Philips has also “borrowed” a smart feature from Sony’s WH-1000XM4, namely the ability to temporarily pause playback and activate ambient mode by placing the palm over the right earpiece – useful for receiving a message or hearing an advertisement, for example.

How Is the Active Noise Cancellation Quality on Philips Fidelio L3?

Philips claims that their noise reduction is “best in class,” but a closer look at the fine print reveals that they really only claim that it is the best among Philips headphones released in 2020.

I continue to find the noise cancellation being relatively good, at least when you’re only outside or in other places where the sound pressure isn’t too intense. Wind filtration is also accomplished, so that small gusts of wind do not penetrate deeply into the sound.

With (simulated) aircraft sound pressure, it is clear that the Fidelio L3 does not perform at the same level as, for example, Sony’s WH-1000XM4 and Apple’s AirPods Max, two of the headphones with the best noise cancellation.

It allows quite a few more decibels to pass through in Philips headphones, and it is particularly the typical aircraft rumble that is the issue. When combined with the fact that they weigh significantly more than the 1000XM4, it is clear that I would have chosen the Sony headphones for long flights.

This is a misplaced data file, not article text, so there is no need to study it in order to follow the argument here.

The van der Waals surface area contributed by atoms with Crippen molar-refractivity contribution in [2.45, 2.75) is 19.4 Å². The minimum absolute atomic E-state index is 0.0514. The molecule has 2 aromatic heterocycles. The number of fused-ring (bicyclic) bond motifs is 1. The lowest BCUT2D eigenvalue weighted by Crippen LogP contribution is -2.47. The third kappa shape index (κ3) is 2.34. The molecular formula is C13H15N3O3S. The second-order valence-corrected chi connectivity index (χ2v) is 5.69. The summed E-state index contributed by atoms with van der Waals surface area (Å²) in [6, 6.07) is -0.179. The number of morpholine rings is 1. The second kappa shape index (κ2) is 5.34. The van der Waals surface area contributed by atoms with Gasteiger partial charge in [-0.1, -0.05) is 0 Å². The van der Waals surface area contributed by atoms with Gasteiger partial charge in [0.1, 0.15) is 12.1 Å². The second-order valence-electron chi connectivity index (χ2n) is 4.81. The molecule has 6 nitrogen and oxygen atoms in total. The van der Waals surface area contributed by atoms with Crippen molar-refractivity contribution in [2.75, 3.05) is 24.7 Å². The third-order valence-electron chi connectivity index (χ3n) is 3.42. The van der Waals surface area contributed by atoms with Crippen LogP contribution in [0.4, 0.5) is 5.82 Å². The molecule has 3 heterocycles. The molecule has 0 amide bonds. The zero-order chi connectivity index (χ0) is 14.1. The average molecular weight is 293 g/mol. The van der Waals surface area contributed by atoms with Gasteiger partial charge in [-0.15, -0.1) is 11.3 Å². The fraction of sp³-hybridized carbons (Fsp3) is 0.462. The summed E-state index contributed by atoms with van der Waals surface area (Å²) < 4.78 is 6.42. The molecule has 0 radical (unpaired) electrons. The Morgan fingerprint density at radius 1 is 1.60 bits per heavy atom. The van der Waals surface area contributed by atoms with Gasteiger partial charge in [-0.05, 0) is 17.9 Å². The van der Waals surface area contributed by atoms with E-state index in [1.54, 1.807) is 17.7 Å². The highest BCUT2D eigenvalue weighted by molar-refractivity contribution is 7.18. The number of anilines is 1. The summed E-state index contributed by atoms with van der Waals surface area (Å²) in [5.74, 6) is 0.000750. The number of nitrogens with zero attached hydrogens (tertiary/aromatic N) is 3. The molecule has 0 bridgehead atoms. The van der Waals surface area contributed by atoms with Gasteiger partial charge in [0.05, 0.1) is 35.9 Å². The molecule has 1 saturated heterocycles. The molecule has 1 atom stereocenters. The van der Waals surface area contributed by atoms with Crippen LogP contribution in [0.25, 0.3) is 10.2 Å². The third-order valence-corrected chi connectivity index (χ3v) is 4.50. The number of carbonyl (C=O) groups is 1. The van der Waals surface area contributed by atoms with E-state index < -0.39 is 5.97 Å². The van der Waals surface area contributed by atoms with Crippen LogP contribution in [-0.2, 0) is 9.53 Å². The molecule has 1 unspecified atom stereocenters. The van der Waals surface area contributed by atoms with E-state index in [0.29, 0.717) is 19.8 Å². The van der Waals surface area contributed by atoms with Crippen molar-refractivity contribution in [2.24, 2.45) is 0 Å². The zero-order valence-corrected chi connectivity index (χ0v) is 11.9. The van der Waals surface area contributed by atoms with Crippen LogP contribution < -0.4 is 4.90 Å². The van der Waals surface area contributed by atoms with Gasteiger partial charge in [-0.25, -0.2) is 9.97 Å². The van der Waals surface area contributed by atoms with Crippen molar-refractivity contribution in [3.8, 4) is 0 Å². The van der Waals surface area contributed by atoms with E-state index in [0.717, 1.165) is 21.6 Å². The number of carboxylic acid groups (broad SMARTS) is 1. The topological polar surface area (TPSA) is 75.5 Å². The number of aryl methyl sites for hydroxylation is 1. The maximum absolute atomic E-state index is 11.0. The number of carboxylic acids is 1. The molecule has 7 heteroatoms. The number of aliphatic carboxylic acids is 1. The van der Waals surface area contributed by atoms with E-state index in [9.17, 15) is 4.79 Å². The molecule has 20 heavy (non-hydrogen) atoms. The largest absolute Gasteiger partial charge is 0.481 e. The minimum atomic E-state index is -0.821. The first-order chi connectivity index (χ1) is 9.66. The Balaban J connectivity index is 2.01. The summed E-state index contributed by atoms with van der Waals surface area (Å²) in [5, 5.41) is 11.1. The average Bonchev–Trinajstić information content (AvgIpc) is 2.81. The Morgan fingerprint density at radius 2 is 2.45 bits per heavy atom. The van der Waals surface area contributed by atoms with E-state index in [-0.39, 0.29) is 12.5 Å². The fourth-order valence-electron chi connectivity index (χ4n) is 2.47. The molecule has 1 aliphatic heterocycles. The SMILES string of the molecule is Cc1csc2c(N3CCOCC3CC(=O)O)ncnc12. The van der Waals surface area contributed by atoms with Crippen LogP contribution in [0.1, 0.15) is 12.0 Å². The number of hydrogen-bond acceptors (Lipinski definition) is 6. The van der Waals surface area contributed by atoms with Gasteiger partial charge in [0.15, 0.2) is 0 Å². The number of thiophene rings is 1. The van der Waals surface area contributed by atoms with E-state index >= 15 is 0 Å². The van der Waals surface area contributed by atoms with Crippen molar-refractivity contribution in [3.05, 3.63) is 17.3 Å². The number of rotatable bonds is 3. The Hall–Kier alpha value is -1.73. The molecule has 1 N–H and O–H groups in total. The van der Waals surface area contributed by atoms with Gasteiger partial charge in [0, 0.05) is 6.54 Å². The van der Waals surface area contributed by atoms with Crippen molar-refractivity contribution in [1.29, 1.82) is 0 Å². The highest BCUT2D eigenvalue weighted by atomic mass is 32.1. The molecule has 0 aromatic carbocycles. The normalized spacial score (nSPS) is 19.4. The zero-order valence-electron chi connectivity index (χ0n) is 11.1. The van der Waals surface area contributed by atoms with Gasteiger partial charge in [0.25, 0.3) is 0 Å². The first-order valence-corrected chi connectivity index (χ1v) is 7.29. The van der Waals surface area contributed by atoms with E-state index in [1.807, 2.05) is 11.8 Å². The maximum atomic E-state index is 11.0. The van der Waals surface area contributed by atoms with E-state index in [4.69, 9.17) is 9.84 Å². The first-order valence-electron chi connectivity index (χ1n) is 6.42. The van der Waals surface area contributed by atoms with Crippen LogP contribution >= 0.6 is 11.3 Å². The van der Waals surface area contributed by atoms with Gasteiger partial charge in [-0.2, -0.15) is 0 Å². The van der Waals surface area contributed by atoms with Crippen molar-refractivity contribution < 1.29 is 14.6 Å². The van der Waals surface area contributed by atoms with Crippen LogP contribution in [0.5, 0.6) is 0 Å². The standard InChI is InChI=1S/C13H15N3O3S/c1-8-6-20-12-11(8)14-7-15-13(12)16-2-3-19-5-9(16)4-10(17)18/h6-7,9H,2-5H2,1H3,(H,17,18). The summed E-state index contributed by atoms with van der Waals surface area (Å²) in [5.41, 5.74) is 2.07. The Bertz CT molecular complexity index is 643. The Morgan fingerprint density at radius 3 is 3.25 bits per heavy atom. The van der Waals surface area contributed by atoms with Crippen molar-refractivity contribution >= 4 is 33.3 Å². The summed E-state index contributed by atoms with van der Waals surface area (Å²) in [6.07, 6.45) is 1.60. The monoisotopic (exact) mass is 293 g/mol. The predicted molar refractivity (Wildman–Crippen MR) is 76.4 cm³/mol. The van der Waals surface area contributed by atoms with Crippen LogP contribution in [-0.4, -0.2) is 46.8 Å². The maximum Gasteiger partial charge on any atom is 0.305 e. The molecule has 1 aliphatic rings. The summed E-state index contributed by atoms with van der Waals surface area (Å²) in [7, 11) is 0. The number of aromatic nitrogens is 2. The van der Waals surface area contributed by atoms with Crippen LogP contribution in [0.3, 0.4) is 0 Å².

How Is the Call Quality on Philips Fidelio L3?

On the other hand, the call quality is quite good. Philips allows a significant amount of ambient noise to pass through in the mix that the other party is served, but it also avoids the problem that some other headphones have, which is that both noise and voice disappear in noise reduction algorithms.

I get through relatively easily, even next to a busy road, and wind does not appear to be a major issue. Overall, this area was approved and well done, though I would have preferred that the ambient attenuation had been a little stronger.

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How Is the Battery Life on Philips Fidelio L3?

The battery life is claimed to be 32 hours on a single charge, which is adequate. I’m not sure whether it’s true or not, but I must mention that when the battery is nearing the end of its life, the headphones become quite fussy, with constant reminders in the ear.

And the reminders begin quite early, frequently with around 20% of the battery remaining, which is equivalent to many hours of playback.

The headphones also turn off after a short period of inactivity, which Philips has apparently chosen to pair with the autopause feature, which detects when you remove the headphones. In other words, they will not turn off if you have them on your head not listening to music.